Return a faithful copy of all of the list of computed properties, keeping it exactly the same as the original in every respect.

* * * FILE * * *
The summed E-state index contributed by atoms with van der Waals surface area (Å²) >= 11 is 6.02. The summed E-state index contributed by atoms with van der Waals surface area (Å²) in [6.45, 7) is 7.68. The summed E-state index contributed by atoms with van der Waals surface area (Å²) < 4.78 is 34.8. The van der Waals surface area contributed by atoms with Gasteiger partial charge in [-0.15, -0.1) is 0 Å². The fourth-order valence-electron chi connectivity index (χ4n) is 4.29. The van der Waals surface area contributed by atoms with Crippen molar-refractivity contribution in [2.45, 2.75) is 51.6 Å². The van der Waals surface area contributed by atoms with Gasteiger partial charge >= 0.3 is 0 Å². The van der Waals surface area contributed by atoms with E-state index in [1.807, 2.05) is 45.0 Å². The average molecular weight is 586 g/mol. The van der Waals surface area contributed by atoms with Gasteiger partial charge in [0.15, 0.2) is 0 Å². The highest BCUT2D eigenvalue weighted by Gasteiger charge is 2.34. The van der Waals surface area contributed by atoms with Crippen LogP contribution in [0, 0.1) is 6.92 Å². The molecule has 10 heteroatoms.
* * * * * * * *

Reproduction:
The summed E-state index contributed by atoms with van der Waals surface area (Å²) >= 11 is 6.02. The summed E-state index contributed by atoms with van der Waals surface area (Å²) in [6.45, 7) is 7.68. The summed E-state index contributed by atoms with van der Waals surface area (Å²) < 4.78 is 34.8. The van der Waals surface area contributed by atoms with Gasteiger partial charge in [-0.15, -0.1) is 0 Å². The fourth-order valence-electron chi connectivity index (χ4n) is 4.29. The van der Waals surface area contributed by atoms with Crippen molar-refractivity contribution in [2.45, 2.75) is 51.6 Å². The van der Waals surface area contributed by atoms with Gasteiger partial charge >= 0.3 is 0 Å². The van der Waals surface area contributed by atoms with E-state index in [1.807, 2.05) is 45.0 Å². The average molecular weight is 586 g/mol. The van der Waals surface area contributed by atoms with Gasteiger partial charge in [0.15, 0.2) is 0 Å². The highest BCUT2D eigenvalue weighted by Gasteiger charge is 2.34. The van der Waals surface area contributed by atoms with Crippen LogP contribution in [0, 0.1) is 6.92 Å². The molecule has 10 heteroatoms.